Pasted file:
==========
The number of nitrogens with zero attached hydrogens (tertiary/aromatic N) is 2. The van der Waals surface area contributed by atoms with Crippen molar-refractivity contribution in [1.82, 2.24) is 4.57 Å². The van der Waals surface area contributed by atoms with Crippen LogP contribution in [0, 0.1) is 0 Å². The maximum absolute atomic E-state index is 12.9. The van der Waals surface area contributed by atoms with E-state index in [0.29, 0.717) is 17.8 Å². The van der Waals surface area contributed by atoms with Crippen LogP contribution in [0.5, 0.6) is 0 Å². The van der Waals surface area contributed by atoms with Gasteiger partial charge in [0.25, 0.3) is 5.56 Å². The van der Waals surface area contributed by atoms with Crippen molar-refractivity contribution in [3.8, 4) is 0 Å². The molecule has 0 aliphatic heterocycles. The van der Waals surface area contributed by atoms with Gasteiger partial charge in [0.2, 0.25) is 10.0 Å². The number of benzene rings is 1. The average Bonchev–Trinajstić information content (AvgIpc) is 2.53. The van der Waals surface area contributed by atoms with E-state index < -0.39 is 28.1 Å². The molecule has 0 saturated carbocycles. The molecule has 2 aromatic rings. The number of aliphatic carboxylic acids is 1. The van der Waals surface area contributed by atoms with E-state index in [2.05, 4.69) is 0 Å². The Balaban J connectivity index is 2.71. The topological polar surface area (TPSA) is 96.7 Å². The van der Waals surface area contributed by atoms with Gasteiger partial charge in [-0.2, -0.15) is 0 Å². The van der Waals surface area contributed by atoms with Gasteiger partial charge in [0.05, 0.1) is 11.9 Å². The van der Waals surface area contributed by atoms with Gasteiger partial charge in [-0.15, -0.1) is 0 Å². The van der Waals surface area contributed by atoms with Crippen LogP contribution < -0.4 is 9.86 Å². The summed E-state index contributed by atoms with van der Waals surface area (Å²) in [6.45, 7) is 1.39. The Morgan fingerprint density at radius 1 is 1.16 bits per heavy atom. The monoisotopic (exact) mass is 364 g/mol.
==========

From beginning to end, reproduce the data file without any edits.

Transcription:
The number of nitrogens with zero attached hydrogens (tertiary/aromatic N) is 2. The van der Waals surface area contributed by atoms with Crippen molar-refractivity contribution in [1.82, 2.24) is 4.57 Å². The van der Waals surface area contributed by atoms with Crippen LogP contribution in [0, 0.1) is 0 Å². The maximum absolute atomic E-state index is 12.9. The van der Waals surface area contributed by atoms with E-state index in [0.29, 0.717) is 17.8 Å². The van der Waals surface area contributed by atoms with Crippen LogP contribution in [0.5, 0.6) is 0 Å². The van der Waals surface area contributed by atoms with Gasteiger partial charge in [0.25, 0.3) is 5.56 Å². The van der Waals surface area contributed by atoms with Crippen molar-refractivity contribution in [3.8, 4) is 0 Å². The molecule has 0 aliphatic heterocycles. The van der Waals surface area contributed by atoms with Gasteiger partial charge in [0.2, 0.25) is 10.0 Å². The number of benzene rings is 1. The average Bonchev–Trinajstić information content (AvgIpc) is 2.53. The van der Waals surface area contributed by atoms with E-state index < -0.39 is 28.1 Å². The molecule has 0 saturated carbocycles. The molecule has 2 aromatic rings. The number of aliphatic carboxylic acids is 1. The van der Waals surface area contributed by atoms with E-state index in [2.05, 4.69) is 0 Å². The Balaban J connectivity index is 2.71. The topological polar surface area (TPSA) is 96.7 Å². The van der Waals surface area contributed by atoms with Gasteiger partial charge in [-0.2, -0.15) is 0 Å². The van der Waals surface area contributed by atoms with Gasteiger partial charge in [0.05, 0.1) is 11.9 Å². The van der Waals surface area contributed by atoms with Gasteiger partial charge in [-0.15, -0.1) is 0 Å². The van der Waals surface area contributed by atoms with Crippen LogP contribution < -0.4 is 9.86 Å². The summed E-state index contributed by atoms with van der Waals surface area (Å²) in [6.45, 7) is 1.39. The Morgan fingerprint density at radius 1 is 1.16 bits per heavy atom. The monoisotopic (exact) mass is 364 g/mol.